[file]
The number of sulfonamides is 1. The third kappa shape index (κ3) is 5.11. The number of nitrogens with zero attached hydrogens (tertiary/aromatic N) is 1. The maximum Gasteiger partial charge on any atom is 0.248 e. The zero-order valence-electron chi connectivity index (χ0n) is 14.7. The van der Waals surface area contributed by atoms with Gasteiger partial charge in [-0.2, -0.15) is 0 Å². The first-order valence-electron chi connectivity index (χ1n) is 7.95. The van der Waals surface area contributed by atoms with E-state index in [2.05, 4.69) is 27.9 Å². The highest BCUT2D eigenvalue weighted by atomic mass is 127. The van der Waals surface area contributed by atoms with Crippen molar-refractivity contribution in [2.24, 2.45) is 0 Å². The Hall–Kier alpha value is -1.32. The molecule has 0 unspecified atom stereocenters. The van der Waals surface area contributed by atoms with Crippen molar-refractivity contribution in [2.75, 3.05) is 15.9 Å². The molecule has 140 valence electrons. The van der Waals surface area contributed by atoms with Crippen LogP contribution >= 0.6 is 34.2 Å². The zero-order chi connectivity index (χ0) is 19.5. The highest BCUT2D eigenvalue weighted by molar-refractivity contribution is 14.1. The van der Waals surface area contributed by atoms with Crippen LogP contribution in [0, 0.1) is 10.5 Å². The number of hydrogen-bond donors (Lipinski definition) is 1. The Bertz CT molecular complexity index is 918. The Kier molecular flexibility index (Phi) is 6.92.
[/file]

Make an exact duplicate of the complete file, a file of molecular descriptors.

The number of sulfonamides is 1. The third kappa shape index (κ3) is 5.11. The number of nitrogens with zero attached hydrogens (tertiary/aromatic N) is 1. The maximum Gasteiger partial charge on any atom is 0.248 e. The zero-order valence-electron chi connectivity index (χ0n) is 14.7. The van der Waals surface area contributed by atoms with Gasteiger partial charge in [-0.2, -0.15) is 0 Å². The first-order valence-electron chi connectivity index (χ1n) is 7.95. The van der Waals surface area contributed by atoms with E-state index in [2.05, 4.69) is 27.9 Å². The highest BCUT2D eigenvalue weighted by atomic mass is 127. The van der Waals surface area contributed by atoms with Crippen molar-refractivity contribution in [2.24, 2.45) is 0 Å². The Hall–Kier alpha value is -1.32. The molecule has 0 unspecified atom stereocenters. The van der Waals surface area contributed by atoms with Crippen molar-refractivity contribution in [2.75, 3.05) is 15.9 Å². The molecule has 140 valence electrons. The van der Waals surface area contributed by atoms with Crippen LogP contribution >= 0.6 is 34.2 Å². The zero-order chi connectivity index (χ0) is 19.5. The highest BCUT2D eigenvalue weighted by molar-refractivity contribution is 14.1. The van der Waals surface area contributed by atoms with Crippen LogP contribution in [0, 0.1) is 10.5 Å². The number of hydrogen-bond donors (Lipinski definition) is 1. The Bertz CT molecular complexity index is 918. The Kier molecular flexibility index (Phi) is 6.92.